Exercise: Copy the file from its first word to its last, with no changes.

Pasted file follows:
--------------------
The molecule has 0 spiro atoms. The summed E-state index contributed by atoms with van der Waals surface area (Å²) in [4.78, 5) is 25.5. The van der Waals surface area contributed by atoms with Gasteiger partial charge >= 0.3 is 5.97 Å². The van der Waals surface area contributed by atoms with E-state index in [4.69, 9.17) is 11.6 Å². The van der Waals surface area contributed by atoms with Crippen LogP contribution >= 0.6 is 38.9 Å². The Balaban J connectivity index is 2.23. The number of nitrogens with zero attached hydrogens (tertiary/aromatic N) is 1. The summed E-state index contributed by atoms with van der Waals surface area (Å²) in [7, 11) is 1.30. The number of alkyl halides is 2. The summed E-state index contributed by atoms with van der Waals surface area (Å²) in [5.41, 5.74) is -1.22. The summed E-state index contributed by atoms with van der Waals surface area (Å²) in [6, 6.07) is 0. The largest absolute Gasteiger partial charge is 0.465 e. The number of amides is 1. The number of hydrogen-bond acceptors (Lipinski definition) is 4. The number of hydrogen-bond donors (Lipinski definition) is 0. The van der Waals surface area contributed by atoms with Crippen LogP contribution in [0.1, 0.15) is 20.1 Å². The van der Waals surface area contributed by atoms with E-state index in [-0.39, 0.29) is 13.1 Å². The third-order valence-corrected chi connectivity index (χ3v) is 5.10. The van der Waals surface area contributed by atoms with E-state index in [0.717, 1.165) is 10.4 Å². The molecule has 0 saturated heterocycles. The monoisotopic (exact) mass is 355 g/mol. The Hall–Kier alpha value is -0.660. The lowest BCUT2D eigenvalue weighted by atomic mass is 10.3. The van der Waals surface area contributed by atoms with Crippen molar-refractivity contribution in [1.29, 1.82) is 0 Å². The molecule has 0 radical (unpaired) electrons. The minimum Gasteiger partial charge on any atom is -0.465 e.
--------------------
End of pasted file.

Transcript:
The molecule has 0 spiro atoms. The summed E-state index contributed by atoms with van der Waals surface area (Å²) in [4.78, 5) is 25.5. The van der Waals surface area contributed by atoms with Gasteiger partial charge >= 0.3 is 5.97 Å². The van der Waals surface area contributed by atoms with E-state index in [4.69, 9.17) is 11.6 Å². The van der Waals surface area contributed by atoms with Crippen LogP contribution >= 0.6 is 38.9 Å². The Balaban J connectivity index is 2.23. The number of nitrogens with zero attached hydrogens (tertiary/aromatic N) is 1. The summed E-state index contributed by atoms with van der Waals surface area (Å²) in [7, 11) is 1.30. The number of alkyl halides is 2. The summed E-state index contributed by atoms with van der Waals surface area (Å²) in [5.41, 5.74) is -1.22. The summed E-state index contributed by atoms with van der Waals surface area (Å²) in [6, 6.07) is 0. The largest absolute Gasteiger partial charge is 0.465 e. The number of amides is 1. The number of hydrogen-bond acceptors (Lipinski definition) is 4. The number of hydrogen-bond donors (Lipinski definition) is 0. The van der Waals surface area contributed by atoms with Crippen LogP contribution in [0.1, 0.15) is 20.1 Å². The van der Waals surface area contributed by atoms with E-state index in [-0.39, 0.29) is 13.1 Å². The third-order valence-corrected chi connectivity index (χ3v) is 5.10. The van der Waals surface area contributed by atoms with E-state index in [0.717, 1.165) is 10.4 Å². The molecule has 0 saturated heterocycles. The monoisotopic (exact) mass is 355 g/mol. The Hall–Kier alpha value is -0.660. The lowest BCUT2D eigenvalue weighted by atomic mass is 10.3. The van der Waals surface area contributed by atoms with Crippen molar-refractivity contribution in [1.29, 1.82) is 0 Å². The molecule has 0 radical (unpaired) electrons. The minimum Gasteiger partial charge on any atom is -0.465 e.